Seniors are Strongest Advocates for Change in 2010
Older Americans have a more negative view of incumbents, are more likely to vote for a candidate with no elective experience and less likely to support those who compromise than are Americans younger than age 65.
Assessing the Cell Phone Challenge
With fully a quarter of the U.S. adult population now relying solely on cell phone service, pollsters and other survey researchers face a difficult decision as to whether to include cell phones in their samples. A joint study by the Pew Research Center for the People & the Press and the Pew Internet & American Life Project takes an up-to-date look at the potential biases in findings based on landline-only surveys.
Czechs’ Commitment to Free Markets and Democracy Stays Strong Amidst Troubled Economic and Political Waters
Despite broad dissatisfaction with their country’s current economy and direction, Czechs’ enthusiasm for free markets and open elections has remained strong.
The Semantic Web
Technology experts and stakeholders are divided over whether a world in which software agents carry out sophisticated tasks for users is on the immediate horizon.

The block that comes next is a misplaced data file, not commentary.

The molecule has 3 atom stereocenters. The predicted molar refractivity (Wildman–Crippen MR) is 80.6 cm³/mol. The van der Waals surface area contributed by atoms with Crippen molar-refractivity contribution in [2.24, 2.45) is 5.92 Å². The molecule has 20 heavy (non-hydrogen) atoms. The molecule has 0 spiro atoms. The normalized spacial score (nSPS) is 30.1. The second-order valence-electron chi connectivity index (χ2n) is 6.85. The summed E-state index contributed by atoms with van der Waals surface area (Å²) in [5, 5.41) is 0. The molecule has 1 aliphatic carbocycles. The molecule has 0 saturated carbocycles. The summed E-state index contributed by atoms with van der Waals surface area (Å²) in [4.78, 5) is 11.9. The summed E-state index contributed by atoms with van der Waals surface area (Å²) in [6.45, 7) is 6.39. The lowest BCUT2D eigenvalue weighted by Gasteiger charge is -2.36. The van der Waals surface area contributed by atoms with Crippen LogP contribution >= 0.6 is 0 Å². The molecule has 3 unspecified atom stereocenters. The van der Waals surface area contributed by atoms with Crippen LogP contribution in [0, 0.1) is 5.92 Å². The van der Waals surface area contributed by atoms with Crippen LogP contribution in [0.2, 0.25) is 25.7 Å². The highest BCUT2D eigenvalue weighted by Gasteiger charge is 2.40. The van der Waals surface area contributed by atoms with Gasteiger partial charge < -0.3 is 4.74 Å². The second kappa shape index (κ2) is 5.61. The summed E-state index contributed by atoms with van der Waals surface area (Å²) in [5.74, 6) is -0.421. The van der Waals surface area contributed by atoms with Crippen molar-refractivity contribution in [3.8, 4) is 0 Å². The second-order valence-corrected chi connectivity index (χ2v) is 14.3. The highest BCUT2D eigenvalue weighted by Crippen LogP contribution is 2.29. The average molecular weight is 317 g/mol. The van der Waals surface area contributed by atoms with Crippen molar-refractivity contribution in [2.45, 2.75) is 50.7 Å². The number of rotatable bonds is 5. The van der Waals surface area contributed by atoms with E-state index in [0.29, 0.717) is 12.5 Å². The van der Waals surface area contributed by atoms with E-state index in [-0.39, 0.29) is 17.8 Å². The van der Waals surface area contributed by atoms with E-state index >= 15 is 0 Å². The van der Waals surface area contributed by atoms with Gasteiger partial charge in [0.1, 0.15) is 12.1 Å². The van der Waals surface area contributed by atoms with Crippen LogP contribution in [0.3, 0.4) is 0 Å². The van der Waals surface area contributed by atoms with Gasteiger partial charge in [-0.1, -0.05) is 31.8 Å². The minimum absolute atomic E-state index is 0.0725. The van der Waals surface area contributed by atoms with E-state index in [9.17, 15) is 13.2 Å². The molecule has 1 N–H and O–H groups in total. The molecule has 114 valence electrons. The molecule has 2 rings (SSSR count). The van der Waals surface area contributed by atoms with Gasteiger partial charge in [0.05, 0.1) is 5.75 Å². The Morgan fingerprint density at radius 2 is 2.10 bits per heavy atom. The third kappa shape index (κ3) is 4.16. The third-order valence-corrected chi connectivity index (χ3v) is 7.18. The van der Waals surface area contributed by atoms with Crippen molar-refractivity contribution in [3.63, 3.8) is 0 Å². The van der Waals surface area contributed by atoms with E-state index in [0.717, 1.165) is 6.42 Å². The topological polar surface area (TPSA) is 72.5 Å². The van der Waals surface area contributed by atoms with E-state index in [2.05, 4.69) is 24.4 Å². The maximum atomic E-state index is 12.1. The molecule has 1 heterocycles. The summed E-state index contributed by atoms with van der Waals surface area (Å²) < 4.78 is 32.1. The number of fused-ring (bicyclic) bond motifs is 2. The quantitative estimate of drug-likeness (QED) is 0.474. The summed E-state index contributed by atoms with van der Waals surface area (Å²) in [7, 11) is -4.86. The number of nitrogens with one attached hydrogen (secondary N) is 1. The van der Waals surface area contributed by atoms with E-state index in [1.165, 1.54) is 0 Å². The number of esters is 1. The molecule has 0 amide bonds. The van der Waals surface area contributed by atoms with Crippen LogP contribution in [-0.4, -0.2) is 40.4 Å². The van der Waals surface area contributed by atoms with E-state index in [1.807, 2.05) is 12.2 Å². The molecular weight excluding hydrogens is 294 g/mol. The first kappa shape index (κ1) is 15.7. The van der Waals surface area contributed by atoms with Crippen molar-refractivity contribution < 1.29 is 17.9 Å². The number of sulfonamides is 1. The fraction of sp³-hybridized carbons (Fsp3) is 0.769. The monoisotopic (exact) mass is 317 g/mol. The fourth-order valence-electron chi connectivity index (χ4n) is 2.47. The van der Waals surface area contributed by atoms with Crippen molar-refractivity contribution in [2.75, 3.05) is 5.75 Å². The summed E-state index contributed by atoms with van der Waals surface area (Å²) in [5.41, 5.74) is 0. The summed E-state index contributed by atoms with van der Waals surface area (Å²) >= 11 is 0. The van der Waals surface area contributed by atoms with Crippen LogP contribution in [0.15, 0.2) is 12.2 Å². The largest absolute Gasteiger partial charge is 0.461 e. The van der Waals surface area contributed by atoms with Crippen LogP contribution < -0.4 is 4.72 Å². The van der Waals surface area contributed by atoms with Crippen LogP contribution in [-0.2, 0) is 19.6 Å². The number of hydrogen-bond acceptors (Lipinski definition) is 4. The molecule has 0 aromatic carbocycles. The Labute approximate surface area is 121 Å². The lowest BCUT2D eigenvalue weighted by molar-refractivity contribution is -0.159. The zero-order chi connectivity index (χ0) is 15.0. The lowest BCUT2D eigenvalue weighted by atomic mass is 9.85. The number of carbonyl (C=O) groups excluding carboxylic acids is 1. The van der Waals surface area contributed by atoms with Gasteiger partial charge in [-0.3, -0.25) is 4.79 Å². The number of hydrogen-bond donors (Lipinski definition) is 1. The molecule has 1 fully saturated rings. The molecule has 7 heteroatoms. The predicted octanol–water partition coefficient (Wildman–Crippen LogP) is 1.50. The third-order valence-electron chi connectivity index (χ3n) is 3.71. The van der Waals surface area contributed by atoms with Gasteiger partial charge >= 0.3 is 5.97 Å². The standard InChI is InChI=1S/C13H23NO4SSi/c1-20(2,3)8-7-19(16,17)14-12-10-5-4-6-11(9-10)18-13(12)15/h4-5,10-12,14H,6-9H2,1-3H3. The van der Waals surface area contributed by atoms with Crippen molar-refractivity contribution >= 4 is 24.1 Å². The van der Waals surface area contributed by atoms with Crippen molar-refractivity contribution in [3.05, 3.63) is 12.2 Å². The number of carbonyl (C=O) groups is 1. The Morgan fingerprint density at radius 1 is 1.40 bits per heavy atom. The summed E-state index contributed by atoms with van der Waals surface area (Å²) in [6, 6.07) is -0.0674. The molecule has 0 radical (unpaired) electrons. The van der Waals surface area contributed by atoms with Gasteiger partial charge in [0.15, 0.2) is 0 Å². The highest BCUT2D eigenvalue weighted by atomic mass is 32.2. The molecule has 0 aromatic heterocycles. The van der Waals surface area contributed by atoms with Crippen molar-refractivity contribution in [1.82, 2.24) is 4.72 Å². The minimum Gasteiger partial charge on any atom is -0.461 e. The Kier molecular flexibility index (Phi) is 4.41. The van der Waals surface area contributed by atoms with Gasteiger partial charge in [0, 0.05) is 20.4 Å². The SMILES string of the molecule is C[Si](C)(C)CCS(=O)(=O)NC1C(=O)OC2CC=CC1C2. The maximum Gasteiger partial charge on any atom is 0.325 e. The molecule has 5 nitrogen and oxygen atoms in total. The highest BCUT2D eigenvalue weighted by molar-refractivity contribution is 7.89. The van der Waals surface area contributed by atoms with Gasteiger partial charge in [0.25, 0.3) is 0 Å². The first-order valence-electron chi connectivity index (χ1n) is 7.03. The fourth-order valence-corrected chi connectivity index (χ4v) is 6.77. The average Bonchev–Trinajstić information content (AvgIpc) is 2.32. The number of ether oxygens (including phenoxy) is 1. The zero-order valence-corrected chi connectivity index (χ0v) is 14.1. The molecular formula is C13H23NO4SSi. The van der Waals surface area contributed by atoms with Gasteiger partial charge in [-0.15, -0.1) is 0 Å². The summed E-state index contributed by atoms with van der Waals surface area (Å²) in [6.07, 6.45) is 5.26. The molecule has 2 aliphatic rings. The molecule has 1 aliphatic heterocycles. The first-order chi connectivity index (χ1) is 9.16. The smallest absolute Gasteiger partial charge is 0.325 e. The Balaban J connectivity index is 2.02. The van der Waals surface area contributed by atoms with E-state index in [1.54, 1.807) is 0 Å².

United We Stand … on Technology
Americans are widely dissatisfied not only with government but with most major institutions. One notable exception: the technology industry.
Hispanics and Arizona’s New Immigration Law
Past Pew Research Center reports have found that Latinos are the ethnic group most likely to be illegal immigrants and that Americans see Hispanics as the racial/ethnic group most often subjected to discrimination. Find more demographic and public opinion research related to the new Arizona law in a just-released fact sheet.
The Prisoner Dilemma: An Update
Maryland has become the first state in the nation to make plans to count prisoners at their last known home addresses, not their prison addresses, for purposes of redrawing federal, state and local legislative districts.
The Tea Party’s Effect on the Midterms?
If you are a Republican, what’s not to like about the Tea Party movement? From this vantage point, a number of risks seem possible, if not probable.
In the U.S. and around the globe, the spread of nuclear weapons is seen as a major threat, but not overwhelmingly so. Those concerned, however, look to the U.S. for leadership.
Going Negative in November — Can it Win for the GOP?
In its Topic A feature for Sunday April 4, 2010, the Washington Post asked several experts — among them the Pew Research Center’s Director of Survey Research Scott Keeter — whether the Republican Party would win in November with a negative strategy.